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19

I believe it depends very much on where the speaker needs to place the emphasis. Q. Where did you say you put the white elephant? A. I put it on the table. Q. I thought the charity box was under the table. It's not here. A. I told you I put it on the table. Q. How did that strange letter come to be on the table? A. I put it on the table. Q.Who put ...


10

As Greg said in his comment, it is important to remember that they are different words even if they happen to share an English spelling. This should help you to come to the definition of what to call them. These are called homographs that are heterophones. Derived from homo (same) -graph (write) and hetero (different) -phone (sound). A homograph (from ...


8

Edit: Your updated question has provided context. As a simple response to the question, "Have you been waiting long?", the subtle stress is placed upon got, just like you have determined. Word stress can also introduce meaning to the sentence when the emphasis is not so subtle. Any of the words can be emphasized to change the meaning of the sentence. ...


8

Merriam-Webster and my own personal experience with American English suggest pronouncing it ˈeg-zə-mə Cambridge Dictionary Online lists the pronunciation as ˈek.sɪ.mə and provides audio of English and American pronunciation.


7

Most English speakers wouldn't know what to do with an â inside an otherwise English word and no context regarding source language. Some people will simply ignore the circumflex and pronounce the English word; we've seen companies do this enough times that it's lost part of its charm. Some people will go out of their way to pronounce it differently, ...


6

The following extract may help understand the origin and evolution of a and an ( see also the juncture loss below). English Indefinite article: The indefinite article of English takes the two forms a and an. Semantically they can be regarded as meaning "one",* usually without emphasis. They can be used only with singular countable nouns; for the ...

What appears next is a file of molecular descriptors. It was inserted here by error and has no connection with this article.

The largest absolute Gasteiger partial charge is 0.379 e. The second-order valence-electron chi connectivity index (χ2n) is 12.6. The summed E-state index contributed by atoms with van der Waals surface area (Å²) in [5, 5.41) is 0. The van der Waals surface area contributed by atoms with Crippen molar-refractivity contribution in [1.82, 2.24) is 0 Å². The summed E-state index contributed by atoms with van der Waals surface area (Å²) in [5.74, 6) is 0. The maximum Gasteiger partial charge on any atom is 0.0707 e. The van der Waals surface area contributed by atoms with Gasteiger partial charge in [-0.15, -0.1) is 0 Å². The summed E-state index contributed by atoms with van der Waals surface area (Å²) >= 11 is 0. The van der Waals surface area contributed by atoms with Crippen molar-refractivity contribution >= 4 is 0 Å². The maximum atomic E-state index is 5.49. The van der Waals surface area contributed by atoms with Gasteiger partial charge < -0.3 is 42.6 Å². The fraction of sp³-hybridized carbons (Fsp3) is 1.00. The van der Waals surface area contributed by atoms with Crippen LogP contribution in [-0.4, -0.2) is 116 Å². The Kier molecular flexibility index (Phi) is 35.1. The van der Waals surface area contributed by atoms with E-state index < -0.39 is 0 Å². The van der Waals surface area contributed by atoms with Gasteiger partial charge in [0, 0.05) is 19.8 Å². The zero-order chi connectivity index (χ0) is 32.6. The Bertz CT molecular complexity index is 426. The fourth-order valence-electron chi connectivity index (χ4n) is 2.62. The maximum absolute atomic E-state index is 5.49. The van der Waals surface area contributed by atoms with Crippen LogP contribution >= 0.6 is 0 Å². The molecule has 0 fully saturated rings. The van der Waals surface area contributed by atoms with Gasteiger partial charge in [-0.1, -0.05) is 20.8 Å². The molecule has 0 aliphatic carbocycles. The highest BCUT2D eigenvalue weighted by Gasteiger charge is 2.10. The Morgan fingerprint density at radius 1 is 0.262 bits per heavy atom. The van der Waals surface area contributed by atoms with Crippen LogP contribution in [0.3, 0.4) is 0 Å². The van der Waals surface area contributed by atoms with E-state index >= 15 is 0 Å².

5

There is no reason that a word spelled though shouldn't be pronounced /ðʌf/ in principle. However, with regard to the English word we are actually talking about, the problem is the other way round. Words are primarily a progression of sounds. The spelling is a means of representing that series of sounds. So, in a way, the question might be phrased: "Why do ...


4

In Greek, it would have been spelled -ai and pronounced -/aj/ or -/aʲ/ (I think there is debate about this subtle distinction, which does not matter for us here: it sounds like English eye). In classical Latin, it would have been pronounced the same as in Greek, -/aj/ or -/aʲ/. Almost all Greek words we have came to us through Latin. In the older ...


3

Here is an approximation to what SPE (The Sound Pattern of English) predicts for the stress contour. The Nuclear Stress rule applies to the constituents in the syntactic structure to make the last primary stressed syllable have a primary stress, and all other stresses in the same constituent are weakened by one degree. I've bracketed the constituents that ...


3

In most cases the pronunciation of u as /ju:/ is an indication that the word is connected with a French word. French u is regulary pronounced as /y/ as in French le duc /dyk/ - English duke /dju:/, AmE /du:k/ F dû/due /dy/ - E due /dju:/ F la vue /vy/ - E view /vju:/ Also German words with ü become words with /ju:/ in English G München - E Munich ...


3

Maybe. We judge the stress by pitch, vowel reduction, and perhaps in other ways. In your example, judging by pitch, I think I would say the first two syllables of "Alexandra" out of context with higher pitch on the first syllable than on the second, but in your example sentence, "Hey Alexandra!", I find it most natural to give those syllables the same low ...


3

The initial consonants in ‘tear’ (the verb) and ‘dare’ are distinguished mainly by the fact that initial /t/ is unvoiced and slightly aspirated while initial /d/ is slightly voiced and not aspirated. The /t/ in ‘stair’ is not aspirated, so it is distinguished from /d/ only with regard to voicing. The voicing of /d/ is however so slight that there is ...


3

"Mycorrhizae" is an English word, not a Greek one. As such, it doesn't have a "Greek" pronunciation, but rather several English pronunciations. It's true that it's derived from Greek, but that's merely a matter of etymology. The pronunciation in English of the plural ending "ae" that occurs in Latinate or Greek-derived words is actually an area where there ...


3

I went to a French Wikipedia page on circumflex. It has the advantage over the English page in that it shows how different languages treat vowels with a circumflex. Under the French section, it says: Dans d'autres cas, il résulte d'une voyelle double (âge pour aage, rôle pour roole) ou d'une simple évolution de la prononciation... It would make the a ...